If you’re shooting in the woods, chances are your arrow is simply hidden out of sight, regardless of the lighted nock and arrow wrap you’ve installed. The brush and foliage can cover everything.

In this case, your best bet is to use a rake. Simply rake the general area where you expect the arrow to be and note whenever the rake catches on anything. You’re likely to find a few sticks before your arrow, but it will still speed things up considerably compared to your hands. And even if the rake itself doesn’t catch the arrow, it may turn up the foliage enough to expose it.

Use a Grid Search Method

If you haven’t been able to narrow down the location your arrow is likely to be, you can use a grid method to search a wider area. While you can do this mentally, it’s best to have a map of some sort. Divide the area into a grid of manageable sectors, just a few square yards, then search the sectors one at a time, marking them off once you’ve done so. This prevents you from skipping any areas and saves you from searching the same place repeatedly.

Train Your Dog to Help

Believe it or not, you can train Fido to help you find your lost arrows, though it admittedly takes some work—and a smart dog with an aptitude for tracking. The actual process is extensive and may take a few months, but the main idea is to familiarize the dog with arrows, their scent, and the associated commands. For example, start playing fetch with an arrow and call out “Find the arrow!” with each throw.

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Once your dog understands the game, start hiding the arrow rather than just throwing it. Make sure you reward your dog every time it finds the arrow with lots of praise and the occasional treat. Next time you lose an arrow, tell Fido to go find it.

Use a Metal Detector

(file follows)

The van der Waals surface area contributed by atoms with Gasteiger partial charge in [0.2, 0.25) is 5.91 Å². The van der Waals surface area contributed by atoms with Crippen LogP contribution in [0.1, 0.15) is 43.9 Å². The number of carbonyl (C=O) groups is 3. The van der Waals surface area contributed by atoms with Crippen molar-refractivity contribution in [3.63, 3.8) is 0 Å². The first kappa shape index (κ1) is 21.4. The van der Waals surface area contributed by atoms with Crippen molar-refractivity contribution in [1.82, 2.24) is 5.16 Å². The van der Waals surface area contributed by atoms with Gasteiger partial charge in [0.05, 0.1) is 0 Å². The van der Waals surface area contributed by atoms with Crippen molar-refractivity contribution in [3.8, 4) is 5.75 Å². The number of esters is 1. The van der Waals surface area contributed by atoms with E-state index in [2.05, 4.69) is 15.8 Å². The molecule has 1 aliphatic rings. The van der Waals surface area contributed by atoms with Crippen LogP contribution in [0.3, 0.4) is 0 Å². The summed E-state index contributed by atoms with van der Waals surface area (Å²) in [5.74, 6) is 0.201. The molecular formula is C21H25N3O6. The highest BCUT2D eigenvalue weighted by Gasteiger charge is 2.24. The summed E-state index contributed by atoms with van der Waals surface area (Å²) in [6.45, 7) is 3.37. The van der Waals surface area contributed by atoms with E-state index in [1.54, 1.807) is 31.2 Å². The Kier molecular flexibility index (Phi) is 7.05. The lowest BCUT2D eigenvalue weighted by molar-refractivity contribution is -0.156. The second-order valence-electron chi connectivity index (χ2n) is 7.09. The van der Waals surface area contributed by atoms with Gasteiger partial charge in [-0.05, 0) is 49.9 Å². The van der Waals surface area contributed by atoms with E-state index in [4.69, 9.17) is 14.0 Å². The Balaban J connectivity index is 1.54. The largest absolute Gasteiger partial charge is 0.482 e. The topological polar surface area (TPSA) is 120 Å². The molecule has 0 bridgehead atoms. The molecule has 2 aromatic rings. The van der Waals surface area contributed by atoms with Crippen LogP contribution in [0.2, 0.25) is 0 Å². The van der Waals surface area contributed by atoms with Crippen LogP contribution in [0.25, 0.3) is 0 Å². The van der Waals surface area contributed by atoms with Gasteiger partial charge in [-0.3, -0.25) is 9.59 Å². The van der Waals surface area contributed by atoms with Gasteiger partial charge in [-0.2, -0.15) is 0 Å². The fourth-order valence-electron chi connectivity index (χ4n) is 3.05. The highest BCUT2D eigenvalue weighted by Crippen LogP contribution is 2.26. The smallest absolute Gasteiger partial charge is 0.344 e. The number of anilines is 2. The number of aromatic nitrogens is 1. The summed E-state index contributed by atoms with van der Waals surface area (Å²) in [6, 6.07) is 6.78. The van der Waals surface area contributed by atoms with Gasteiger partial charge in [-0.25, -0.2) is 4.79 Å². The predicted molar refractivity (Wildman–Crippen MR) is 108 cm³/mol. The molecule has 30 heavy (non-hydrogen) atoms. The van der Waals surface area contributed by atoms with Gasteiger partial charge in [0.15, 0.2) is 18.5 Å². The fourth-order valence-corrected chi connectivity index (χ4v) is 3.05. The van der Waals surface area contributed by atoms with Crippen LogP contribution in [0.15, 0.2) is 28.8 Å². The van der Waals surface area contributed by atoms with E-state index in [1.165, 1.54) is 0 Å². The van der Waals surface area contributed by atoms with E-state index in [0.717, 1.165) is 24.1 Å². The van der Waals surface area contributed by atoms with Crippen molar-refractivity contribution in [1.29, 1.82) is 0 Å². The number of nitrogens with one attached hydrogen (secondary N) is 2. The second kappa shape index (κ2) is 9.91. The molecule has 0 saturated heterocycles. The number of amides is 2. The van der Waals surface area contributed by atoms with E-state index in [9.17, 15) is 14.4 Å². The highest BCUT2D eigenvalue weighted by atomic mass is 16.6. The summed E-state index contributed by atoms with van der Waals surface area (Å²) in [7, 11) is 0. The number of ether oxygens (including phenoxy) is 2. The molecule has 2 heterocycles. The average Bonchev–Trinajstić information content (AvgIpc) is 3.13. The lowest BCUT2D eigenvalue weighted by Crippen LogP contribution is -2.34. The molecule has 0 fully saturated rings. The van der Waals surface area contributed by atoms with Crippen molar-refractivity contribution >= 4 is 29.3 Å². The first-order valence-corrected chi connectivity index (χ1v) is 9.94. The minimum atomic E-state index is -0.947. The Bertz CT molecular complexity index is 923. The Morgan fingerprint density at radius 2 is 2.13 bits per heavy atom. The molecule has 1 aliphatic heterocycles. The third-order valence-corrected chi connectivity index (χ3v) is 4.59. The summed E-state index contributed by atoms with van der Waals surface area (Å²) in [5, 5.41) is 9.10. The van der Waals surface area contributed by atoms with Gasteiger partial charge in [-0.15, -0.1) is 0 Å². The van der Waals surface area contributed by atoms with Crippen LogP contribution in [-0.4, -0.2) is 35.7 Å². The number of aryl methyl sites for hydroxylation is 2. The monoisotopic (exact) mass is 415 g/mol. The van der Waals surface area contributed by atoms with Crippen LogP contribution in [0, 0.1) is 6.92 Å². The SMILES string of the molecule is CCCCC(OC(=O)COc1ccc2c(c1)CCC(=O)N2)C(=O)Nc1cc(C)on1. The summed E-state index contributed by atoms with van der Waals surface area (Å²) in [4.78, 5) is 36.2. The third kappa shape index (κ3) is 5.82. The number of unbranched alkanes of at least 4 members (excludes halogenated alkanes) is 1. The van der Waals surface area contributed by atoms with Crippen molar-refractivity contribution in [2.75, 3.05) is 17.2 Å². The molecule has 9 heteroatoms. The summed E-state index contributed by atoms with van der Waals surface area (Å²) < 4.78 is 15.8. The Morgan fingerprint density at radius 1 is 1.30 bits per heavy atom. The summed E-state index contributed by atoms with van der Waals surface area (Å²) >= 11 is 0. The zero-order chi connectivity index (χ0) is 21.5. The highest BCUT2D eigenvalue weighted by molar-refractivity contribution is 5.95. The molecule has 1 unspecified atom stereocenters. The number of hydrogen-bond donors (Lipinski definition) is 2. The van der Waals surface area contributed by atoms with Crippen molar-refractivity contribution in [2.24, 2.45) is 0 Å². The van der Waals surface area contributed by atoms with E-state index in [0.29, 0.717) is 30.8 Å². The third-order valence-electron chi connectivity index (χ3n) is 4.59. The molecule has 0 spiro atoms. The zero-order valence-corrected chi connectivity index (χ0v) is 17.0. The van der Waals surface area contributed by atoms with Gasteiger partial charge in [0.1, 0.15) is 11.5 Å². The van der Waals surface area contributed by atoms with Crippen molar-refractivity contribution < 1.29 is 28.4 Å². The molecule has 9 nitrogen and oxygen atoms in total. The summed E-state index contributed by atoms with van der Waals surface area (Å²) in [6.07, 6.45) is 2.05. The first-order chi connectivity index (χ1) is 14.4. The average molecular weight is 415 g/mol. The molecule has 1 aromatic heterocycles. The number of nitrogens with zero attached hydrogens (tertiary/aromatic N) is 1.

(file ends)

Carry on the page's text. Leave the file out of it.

A metal detector is an extreme option, but it can be very effective if nothing else seems to be working. Metal detectors can pick up the metal broadhead or field tip, showing your right where the arrow is hidden. We recommend combining the metal detector with the grid search method to find your arrow as quickly as possible.

Keep an Arrow Loss Log

Okay, this may not help you if you’re looking for an arrow right now. But it’s a great strategy to prevent future losses.

Every time you lose an arrow, make a note in your log about the location and weather conditions. If you find it, make a note of where it was, why it was hidden (under leaves, buried in the mud, etc.), and how you found it.

By keeping an arrow loss log, you can gain insight and notice patterns with regards to your lost arrows. This can help you improve your technique and make finding lost arrows faster in the future.

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Ethan Smith is a seasoned marine veteran, professional blogger, witty and edgy writer, and an avid hunter. He spent a great deal of his childhood years around the Apache-Sitgreaves National Forest in Arizona. Watching active hunters practise their craft initiated him into the world of hunting and rubrics of outdoor life. He also honed his writing skills by sharing his outdoor experiences with fellow schoolmates through their high school’s magazine. Further along the way, the US Marine Corps got wind of his excellent combination of skills and sought to put them into good use by employing him as a combat correspondent. He now shares his income from this prestigious job with his wife and one kid. Read more >>